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Recruiting Intelligence

Ben Waxman & Carrie Bishop

Short Form Video Players Set For a Showdown

When it comes to marketing, content is king – but distribution is queen and the right channel matters. Smart marketers know to go where their target student audience lives, learns, and connects online. 

With recruitment travel off the table for 2020, it's time to get creative in how you reach (attract) and convert student leads. Up-leveling your digital efforts will be essential as you plan for your Spring and Fall 2021 cohorts. Your challenge: translating those engaging IRL recruitment experiences, think on-campus tours, student fairs, sample lectures and the like, from people to pixels

Luckily, your Gen Z prospects have a particular penchant for a certain type of  content that lends itself very well to the digital reproduction of in-person experience: video.

According to Think with Google, 71% of Gen Z teens spend 3+ hours per day watching videos online. Competition for eyeballs is fierce, to say the least, especially in the newly crowded short form video arena. TikTok is the it-app. Instagram wants its Reels to be the vanguard of viral video tomorrow. Or, wait, will it be YouTube’s Shorts? Or Bytes? Knowing which content belongs where is key to brand awareness and conversion. 

We don’t have a crystal ball, but we do know a few things for sure:

  • Online video consumption is incredibly popular—232 million digital video viewers just in the U.S., in fact. And internationally? Consumption of video in China, many Middle Eastern countries and in South Africa, for example, are off the charts. as compared to other digital channels.
  • Video sharing is widely used not only to entertain, but to educate and inform. Several institutions that hopped on the short-form video bandwagon early are already using social platforms to engage their prospects with an authentic, #nofilter look at campus life. 
  • Considering your domestic recruitment channels, digital video penetration in the U.S. is projected to reach almost 84% in 2021, according to Statista.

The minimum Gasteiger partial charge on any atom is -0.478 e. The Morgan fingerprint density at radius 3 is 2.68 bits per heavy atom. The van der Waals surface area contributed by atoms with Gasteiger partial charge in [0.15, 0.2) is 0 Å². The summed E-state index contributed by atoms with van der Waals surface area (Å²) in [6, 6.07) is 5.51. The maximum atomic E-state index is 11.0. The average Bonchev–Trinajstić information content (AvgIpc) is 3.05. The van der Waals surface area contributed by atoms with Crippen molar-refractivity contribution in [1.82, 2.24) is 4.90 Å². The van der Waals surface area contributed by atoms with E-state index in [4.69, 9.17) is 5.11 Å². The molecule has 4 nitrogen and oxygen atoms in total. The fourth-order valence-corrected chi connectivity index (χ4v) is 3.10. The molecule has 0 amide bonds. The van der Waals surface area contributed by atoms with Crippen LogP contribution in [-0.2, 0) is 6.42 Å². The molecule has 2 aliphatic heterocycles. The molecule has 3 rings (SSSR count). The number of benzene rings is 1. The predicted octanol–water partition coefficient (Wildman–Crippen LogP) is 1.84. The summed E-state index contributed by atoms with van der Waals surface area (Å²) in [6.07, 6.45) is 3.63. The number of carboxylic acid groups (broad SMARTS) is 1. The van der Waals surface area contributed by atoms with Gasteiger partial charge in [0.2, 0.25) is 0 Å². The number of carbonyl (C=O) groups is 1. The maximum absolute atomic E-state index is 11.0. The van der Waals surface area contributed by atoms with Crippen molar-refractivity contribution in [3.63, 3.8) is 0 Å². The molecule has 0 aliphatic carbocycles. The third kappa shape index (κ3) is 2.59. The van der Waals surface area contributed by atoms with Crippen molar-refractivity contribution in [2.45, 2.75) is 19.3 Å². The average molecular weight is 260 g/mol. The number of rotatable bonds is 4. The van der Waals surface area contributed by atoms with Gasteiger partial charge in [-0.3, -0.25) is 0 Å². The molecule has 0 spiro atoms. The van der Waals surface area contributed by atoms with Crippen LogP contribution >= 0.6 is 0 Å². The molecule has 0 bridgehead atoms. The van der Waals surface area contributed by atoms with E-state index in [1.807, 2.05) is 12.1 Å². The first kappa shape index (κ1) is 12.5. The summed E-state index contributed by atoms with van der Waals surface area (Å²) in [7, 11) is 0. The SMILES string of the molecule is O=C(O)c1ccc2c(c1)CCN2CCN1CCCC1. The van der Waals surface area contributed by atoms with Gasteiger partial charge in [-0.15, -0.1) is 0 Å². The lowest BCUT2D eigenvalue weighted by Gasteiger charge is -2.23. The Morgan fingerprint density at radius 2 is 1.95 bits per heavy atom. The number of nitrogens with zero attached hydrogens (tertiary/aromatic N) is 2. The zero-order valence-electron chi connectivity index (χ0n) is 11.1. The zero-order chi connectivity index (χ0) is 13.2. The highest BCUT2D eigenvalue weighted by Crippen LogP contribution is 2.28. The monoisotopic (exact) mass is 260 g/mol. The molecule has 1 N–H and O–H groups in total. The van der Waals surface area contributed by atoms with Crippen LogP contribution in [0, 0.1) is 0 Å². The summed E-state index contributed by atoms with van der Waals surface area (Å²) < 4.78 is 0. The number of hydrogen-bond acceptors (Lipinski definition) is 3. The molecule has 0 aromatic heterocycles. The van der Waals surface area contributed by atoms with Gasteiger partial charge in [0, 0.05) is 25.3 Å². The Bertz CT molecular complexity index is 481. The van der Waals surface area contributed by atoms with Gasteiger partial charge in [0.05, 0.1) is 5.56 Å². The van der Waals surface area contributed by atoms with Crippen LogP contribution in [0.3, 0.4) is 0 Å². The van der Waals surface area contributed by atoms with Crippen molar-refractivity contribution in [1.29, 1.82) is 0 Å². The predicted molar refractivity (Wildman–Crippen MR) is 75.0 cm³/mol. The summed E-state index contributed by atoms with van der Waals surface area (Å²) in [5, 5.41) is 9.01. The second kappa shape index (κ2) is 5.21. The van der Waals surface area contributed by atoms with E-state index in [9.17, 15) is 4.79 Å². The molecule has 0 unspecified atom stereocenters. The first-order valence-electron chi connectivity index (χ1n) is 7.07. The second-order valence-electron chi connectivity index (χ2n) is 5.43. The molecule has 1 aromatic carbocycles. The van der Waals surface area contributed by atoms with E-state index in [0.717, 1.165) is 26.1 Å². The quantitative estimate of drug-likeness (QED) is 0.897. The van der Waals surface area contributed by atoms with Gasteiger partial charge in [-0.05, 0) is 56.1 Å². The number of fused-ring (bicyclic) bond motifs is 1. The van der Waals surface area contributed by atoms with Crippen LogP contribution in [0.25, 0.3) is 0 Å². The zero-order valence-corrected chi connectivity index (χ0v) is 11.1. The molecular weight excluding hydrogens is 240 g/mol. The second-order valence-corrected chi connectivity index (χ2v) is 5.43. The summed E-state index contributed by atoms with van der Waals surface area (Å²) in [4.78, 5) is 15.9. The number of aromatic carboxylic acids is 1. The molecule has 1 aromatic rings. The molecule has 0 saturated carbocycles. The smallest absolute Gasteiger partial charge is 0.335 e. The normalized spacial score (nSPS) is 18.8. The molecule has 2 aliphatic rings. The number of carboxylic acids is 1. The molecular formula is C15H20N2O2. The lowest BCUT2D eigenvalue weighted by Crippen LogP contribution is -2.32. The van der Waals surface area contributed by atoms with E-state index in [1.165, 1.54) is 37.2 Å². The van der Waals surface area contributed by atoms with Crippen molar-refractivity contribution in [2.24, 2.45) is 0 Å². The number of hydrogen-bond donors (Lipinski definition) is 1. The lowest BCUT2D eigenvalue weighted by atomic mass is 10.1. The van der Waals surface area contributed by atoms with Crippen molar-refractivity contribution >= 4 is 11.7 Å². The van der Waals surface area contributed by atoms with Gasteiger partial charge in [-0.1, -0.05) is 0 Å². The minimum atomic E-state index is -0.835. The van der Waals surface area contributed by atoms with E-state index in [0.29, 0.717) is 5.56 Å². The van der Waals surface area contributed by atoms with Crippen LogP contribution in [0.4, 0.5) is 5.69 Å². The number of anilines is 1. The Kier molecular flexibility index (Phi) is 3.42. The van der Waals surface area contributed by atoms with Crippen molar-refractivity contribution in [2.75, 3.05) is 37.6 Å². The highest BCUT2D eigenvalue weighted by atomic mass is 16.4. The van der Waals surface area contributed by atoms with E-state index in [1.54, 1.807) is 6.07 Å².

We also know that the student recruitment and enrollment marketing rules have changed as of 2020. So, of course, we wrote an insightful ebook full of perspective and recommendations. The downloads have been pretty steady since we launched it a couple weeks ago. If you are not among them, click here.

There is no question that video is the future, but predicting where that video will live is still uncertain. Will TikTok users quickly adopt Instagram Reels? Maybe. Where should you invest your ad dollars? That’s a larger discussion. 

Read on for our perspective on each of these video-sharing platforms to help you weigh your options. 

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Can Boot Camps Go to University?

Thinking about tech boot camps as a new revenue stream? We are.

If you've not already read last weeks post about Full On Armchair Recruiting with clear and supported guidance on what comes next for student enrollment, student experience and student services, well, we highly recommend it ; -)  We've received a fair number of emails from your peers who found the advice highly valuable as they make plans for fall 2020 and beyond.

Here's the thing: given anticipated and imminent enrollment drops, new revenue sources are going to be really important.

With all the changes happening now and coming down the pike for academia, we want to continue to look forward and point the way for how your institution demonstrates its value and hopefully finds new revenue sources. Turns out, in this environment, thinking about new revenue streams has suddenly taken on a fevered pitch. That's a good thing. We LOVE innovation.

You and your colleagues have likely talked about the quick-hit education providers cropping up in the form of coding boot camps. We’ve been keeping an eye on these burgeoning businesses ourselves. After all, they’ve been sprouting like weeds over the past eight or so years.

Their aim is to teach practical skills to nontraditional students looking to enter or change careers or move up the professional ladder. Courses tend to use project-based learning to cover topics like full-stack web development, digital marketing, data analytics, UX/UI design, cybersecurity, cryptocurrency, blockchain and more.

Universities have seen this as a threat to their engineering and IT offerings. But are they truly threats?

Within the past few months, Michigan State University, George Washington University and the University of Toronto School of Continuing Studies each announced their own tech boot camp (or fintech) programs. There are others taking this direct competitive approach.

The trick for many universities is that their infrastructure is not necessarily set up to provide continuous, short-run programs. One challenge for boot camps is that their administrative infrastructure is slim and stuggles to support scaled growth. They also struggle with credibility. Will their certificates have value for the graduates over time?

Can you see where we’re going with this?

There’s an opportunity for a symbiotic relationship that can benefit students, local economies and your respective programs. Enrollment marketing, take note! Read on.

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